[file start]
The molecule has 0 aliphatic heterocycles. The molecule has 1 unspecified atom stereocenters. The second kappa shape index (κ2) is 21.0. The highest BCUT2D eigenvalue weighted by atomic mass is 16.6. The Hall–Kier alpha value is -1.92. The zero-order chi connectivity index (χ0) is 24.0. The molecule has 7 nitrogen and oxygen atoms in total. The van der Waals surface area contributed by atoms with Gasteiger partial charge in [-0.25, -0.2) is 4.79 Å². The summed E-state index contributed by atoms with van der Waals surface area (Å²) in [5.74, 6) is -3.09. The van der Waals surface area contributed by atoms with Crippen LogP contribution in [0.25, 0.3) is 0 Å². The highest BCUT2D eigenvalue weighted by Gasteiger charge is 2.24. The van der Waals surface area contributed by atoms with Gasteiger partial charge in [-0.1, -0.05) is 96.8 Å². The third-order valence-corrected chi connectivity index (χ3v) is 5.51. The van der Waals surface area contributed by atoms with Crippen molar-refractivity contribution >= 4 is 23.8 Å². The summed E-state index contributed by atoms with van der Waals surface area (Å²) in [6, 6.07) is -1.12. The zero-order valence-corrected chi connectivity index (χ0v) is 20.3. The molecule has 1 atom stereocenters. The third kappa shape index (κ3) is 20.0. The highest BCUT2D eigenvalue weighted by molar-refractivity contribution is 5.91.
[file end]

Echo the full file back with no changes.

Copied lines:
The molecule has 0 aliphatic heterocycles. The molecule has 1 unspecified atom stereocenters. The second kappa shape index (κ2) is 21.0. The highest BCUT2D eigenvalue weighted by atomic mass is 16.6. The Hall–Kier alpha value is -1.92. The zero-order chi connectivity index (χ0) is 24.0. The molecule has 7 nitrogen and oxygen atoms in total. The van der Waals surface area contributed by atoms with Gasteiger partial charge in [-0.25, -0.2) is 4.79 Å². The summed E-state index contributed by atoms with van der Waals surface area (Å²) in [5.74, 6) is -3.09. The van der Waals surface area contributed by atoms with Crippen LogP contribution in [0.25, 0.3) is 0 Å². The highest BCUT2D eigenvalue weighted by Gasteiger charge is 2.24. The van der Waals surface area contributed by atoms with Gasteiger partial charge in [-0.1, -0.05) is 96.8 Å². The third-order valence-corrected chi connectivity index (χ3v) is 5.51. The van der Waals surface area contributed by atoms with Crippen molar-refractivity contribution >= 4 is 23.8 Å². The summed E-state index contributed by atoms with van der Waals surface area (Å²) in [6, 6.07) is -1.12. The zero-order valence-corrected chi connectivity index (χ0v) is 20.3. The molecule has 1 atom stereocenters. The third kappa shape index (κ3) is 20.0. The highest BCUT2D eigenvalue weighted by molar-refractivity contribution is 5.91.